Pro-carbon-tax agitators, meanwhile, are being organized by a George Soros-funded outfit called GetUp! Created by the World Bank and United Nations insider — and financed  heavily by unions — the leftist group is also deeply tied to the socialist Australian Fabian Society. Seizing on a recent government study about global warming from the “Department of Climate Change,” alarmists are rallying around the claim that some roads could be washed away if “high-end” estimates of sea-level rises over the next 100 years become a reality. The government also claimed on June 7 that the tax would somehow create jobs.

But while government spokespeople, pro-carbon tax activists, and establishment media outlets such as the Associated Press continue referring to carbon dioxide as harmful “pollution,” the reality is not quite so simple. CO2 is actually exhaled during human breathing and is an essential component of all plant life.

Plus, man-made emissions of the crucial molecule represent a mere fraction of all carbon dioxide in the atmosphere. The vast majority of it is released by natural sources such as volcanoes, fires, decomposition, the ocean, and more. And on top of that, water vapor — not CO2accounts for nearly all of the so-called “greenhouse effect.” Human greenhouse-gas contributions to the atmosphere currently make up less than 0.3 percent of the total.

But oil companies and wealthy insiders such as the Rockefeller family and George Soros have been funding the global warming-alarmism machine for years. And with power-hungry governments — which have an obvious vested interest in higher taxes — financing and commissioning most “climate research,” it’s hardly surprising that some scientists on the state dole would claim that a “carbon tax” is appropriate.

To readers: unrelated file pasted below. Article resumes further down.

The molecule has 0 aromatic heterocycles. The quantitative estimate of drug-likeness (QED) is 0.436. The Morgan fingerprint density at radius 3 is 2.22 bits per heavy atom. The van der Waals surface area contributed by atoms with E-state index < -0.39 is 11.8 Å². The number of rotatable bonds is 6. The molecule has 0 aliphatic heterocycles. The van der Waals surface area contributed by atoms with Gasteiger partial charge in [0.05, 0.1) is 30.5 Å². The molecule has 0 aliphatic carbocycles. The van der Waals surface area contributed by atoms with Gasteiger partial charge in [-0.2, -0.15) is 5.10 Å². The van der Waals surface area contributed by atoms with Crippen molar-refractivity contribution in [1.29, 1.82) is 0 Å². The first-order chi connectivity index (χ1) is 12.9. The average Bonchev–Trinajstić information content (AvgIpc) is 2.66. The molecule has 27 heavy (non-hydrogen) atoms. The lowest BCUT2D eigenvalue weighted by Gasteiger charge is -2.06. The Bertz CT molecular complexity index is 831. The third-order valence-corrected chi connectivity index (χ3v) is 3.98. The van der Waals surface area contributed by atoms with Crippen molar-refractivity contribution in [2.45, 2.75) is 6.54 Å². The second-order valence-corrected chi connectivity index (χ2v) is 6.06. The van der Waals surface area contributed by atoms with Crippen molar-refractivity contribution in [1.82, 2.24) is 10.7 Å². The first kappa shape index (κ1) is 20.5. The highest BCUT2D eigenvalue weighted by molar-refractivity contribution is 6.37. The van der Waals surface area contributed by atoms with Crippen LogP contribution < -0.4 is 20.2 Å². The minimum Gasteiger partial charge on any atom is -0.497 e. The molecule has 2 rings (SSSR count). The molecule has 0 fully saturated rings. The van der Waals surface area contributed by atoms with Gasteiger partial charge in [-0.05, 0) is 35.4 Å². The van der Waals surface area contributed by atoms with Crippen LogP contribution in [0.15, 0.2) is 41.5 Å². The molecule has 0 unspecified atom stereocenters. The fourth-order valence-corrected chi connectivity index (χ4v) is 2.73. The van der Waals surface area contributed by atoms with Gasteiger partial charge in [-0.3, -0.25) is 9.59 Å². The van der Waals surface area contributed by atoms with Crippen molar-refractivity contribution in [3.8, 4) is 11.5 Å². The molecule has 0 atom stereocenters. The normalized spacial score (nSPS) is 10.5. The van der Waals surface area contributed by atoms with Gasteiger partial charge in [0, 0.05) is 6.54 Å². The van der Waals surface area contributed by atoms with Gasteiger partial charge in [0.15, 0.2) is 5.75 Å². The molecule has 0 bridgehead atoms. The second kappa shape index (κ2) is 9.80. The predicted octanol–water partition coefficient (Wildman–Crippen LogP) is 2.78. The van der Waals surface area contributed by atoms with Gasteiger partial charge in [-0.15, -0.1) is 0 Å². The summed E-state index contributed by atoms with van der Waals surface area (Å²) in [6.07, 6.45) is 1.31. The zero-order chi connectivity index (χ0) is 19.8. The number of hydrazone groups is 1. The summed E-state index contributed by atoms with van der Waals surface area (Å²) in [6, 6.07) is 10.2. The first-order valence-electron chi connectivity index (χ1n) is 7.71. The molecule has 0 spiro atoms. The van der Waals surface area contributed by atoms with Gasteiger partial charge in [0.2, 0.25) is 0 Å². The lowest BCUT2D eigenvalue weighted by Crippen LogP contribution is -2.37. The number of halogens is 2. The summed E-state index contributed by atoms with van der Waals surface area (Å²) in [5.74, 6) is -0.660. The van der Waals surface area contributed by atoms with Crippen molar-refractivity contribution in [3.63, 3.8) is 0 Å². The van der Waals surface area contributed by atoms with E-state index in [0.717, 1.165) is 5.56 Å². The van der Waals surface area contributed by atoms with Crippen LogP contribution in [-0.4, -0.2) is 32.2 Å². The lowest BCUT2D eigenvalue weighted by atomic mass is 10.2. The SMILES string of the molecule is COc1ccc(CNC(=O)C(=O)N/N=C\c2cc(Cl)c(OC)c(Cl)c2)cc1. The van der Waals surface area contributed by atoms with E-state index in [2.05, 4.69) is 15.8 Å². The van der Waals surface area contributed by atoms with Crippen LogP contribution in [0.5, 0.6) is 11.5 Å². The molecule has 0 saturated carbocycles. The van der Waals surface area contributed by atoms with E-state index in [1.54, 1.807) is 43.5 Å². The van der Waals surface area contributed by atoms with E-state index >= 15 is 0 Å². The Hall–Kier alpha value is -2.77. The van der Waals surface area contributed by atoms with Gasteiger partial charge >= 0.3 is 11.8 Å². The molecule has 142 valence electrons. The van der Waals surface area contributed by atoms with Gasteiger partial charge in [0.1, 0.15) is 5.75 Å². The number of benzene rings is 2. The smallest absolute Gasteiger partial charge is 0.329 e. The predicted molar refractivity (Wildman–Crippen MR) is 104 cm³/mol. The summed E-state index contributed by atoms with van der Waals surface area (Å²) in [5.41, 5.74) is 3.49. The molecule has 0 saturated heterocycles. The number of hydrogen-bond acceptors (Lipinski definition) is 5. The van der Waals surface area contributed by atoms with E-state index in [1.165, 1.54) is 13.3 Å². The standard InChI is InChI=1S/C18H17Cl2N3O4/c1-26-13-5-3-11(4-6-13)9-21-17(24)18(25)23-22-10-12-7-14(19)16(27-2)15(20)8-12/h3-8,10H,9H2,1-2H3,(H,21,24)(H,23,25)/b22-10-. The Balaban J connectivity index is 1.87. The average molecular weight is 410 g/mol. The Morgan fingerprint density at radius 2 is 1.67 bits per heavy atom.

Countless climate scandals have emerged in recent years, however, making a mockery of many alarmist “scientists,” governments, and, particularly, the United Nations. As with other faulty theories, the climate-change bandwagon appears to be slowly self-destructing, according to analysts. Desperate grasps such as Australia’s proposal still emerge occasionally despite overwhelming public opposition, but they’re becoming increasingly rare.

A recently developed regional “cap and trade” system in the northeastern United States, for example, already appears to be crumbling. New Jersey announced just last month that it was leaving the "failed" carbon regime for good. Even the government of France scrapped its carbon tax last year. And polls consistently show belief in man-made climate-change theories plummeting around the world; a recent poll revealed that barely a third of Americans believe the theories.     

Under the current proposal in Australia, the carbon-tax regime would be erected by July 1 of next year. The potential so-called “price” of emitting CO2 is still in flux, but will likely start off below $30 — for now.

The plan is expected to continue facing stiff opposition from the public, businesses, taxpayers, and lawmakers. But the ruling government and its apologists are already waging a fierce public-relations campaign to promote the scheme and minimize its myriad negative effects. Whether it will succeed remains to be seen.